Basically, consumers who shop Steve Madden’s mobile site can now choose to “Like” a product. The Like action is then posted to the user’s Facebook Wall, for all friends to see.
Friends that see a pair of Steve Madden shoes that their peer just “Liked” can click and be routed to the product page for that shoe on Steve Madden’s mobile commerce site.
This new promotional push increased Steve Madden’s mobile site traffic by 30 percent in just the first 24 hours after integrating the functionality.
Facebook’s Like accelerates the viral nature of a brand or retailer’s branding efforts.
When the brand introduces a new product, when a celebrity is wearing something by the brand or the press has featured the company, it can quickly and effectively share this excitement and information, which can be viewed over mobile.
It adds speed, efficiency, energy and the opportunity for fans to react in real time – anywhere, anytime – to what is going on with the brand.
In 2011, many retailers will realize they have a mobile site in place, but now what?
How does one go about getting traffic to a mobile site and let people know it even exists?
Yes, using traditional existing media assets like ecommerce sites to promote a mobile commerce destination could work to let people know the site exists. But this type of promotion likely will not get people to go to the site right then and there.
Mobile advertising such as display banners and mobile search engine marketing could do the trick.
A consumer who is already browsing the mobile Web or who is searching for a brand on a mobile device, will likely click to visit the mcommerce site of that brand or retailer.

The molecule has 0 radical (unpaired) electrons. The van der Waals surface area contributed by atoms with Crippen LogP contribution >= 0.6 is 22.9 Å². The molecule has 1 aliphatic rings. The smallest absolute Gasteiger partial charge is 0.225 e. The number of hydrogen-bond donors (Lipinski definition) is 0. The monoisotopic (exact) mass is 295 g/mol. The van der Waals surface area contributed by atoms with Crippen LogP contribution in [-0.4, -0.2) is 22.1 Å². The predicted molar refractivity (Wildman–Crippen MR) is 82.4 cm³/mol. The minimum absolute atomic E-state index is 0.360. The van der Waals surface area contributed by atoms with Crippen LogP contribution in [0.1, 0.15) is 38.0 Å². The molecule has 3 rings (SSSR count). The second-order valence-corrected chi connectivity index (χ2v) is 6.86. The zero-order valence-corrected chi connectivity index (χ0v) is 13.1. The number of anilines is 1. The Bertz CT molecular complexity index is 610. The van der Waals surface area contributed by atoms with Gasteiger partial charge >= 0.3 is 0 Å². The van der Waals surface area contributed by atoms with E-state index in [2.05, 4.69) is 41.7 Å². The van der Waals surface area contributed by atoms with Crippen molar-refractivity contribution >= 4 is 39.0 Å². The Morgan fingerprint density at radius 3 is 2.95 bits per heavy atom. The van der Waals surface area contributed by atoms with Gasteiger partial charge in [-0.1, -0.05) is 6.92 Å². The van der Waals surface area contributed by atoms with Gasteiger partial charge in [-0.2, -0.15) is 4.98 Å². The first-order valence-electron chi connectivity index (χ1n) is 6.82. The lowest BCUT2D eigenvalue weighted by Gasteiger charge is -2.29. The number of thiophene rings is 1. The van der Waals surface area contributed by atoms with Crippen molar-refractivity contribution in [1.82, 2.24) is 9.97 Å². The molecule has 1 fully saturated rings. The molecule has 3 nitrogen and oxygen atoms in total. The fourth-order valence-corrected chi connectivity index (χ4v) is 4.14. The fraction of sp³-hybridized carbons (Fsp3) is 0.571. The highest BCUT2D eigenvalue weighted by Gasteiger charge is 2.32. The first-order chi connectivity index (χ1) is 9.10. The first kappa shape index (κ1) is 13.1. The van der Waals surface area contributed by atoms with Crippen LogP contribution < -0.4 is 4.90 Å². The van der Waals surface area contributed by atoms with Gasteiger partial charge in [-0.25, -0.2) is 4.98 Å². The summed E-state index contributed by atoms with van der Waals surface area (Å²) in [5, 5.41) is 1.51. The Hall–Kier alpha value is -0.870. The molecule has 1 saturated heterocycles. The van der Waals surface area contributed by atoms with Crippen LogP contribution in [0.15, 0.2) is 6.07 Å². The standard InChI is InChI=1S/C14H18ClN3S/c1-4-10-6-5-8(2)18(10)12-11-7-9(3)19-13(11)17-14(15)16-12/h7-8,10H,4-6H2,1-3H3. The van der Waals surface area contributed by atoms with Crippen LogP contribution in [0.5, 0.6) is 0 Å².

“Store location and hours are key components to the experience with easy click to call functionality which serves to bring the consumer closer to making a purchase by enabling contact to be made very easily,” said Dennis Glavin, manager of the North American mobile search advertising business for Microsoft, Redmond, WA.
“Incorporating Google Maps is also a great idea,” he said. “The bigger picture challenge is still organizational alignment around the importance of mobile.
“Once the key stakeholders are on board, all of the parts and players line up to support driving sales via mobile and helping the customer understand that it’s an option. Mobile search will improve as retailers invest in it.”
Retailers will be increasingly adding a data capture section to their mobile commerce sites. It only makes sense.
A consumer visiting a mobile Web site for a company is already showing interest in that particular brand.
Asking the consumer to provide his or her email and mobile phone number is a great way to continue the conversation with them at a later time.
Brands can use this information to send secret sale offers, mobile coupons, company news and other information to a database of opted-in subscribers.
“Mobile data is an interesting bolt on to a mobile strategy, the need to cache data on the device for future interactions is important,” said Steve Timpson, president of siteminis, Atlanta.
Giselle Tsirulnik senior editor of Mobile Commerce Daily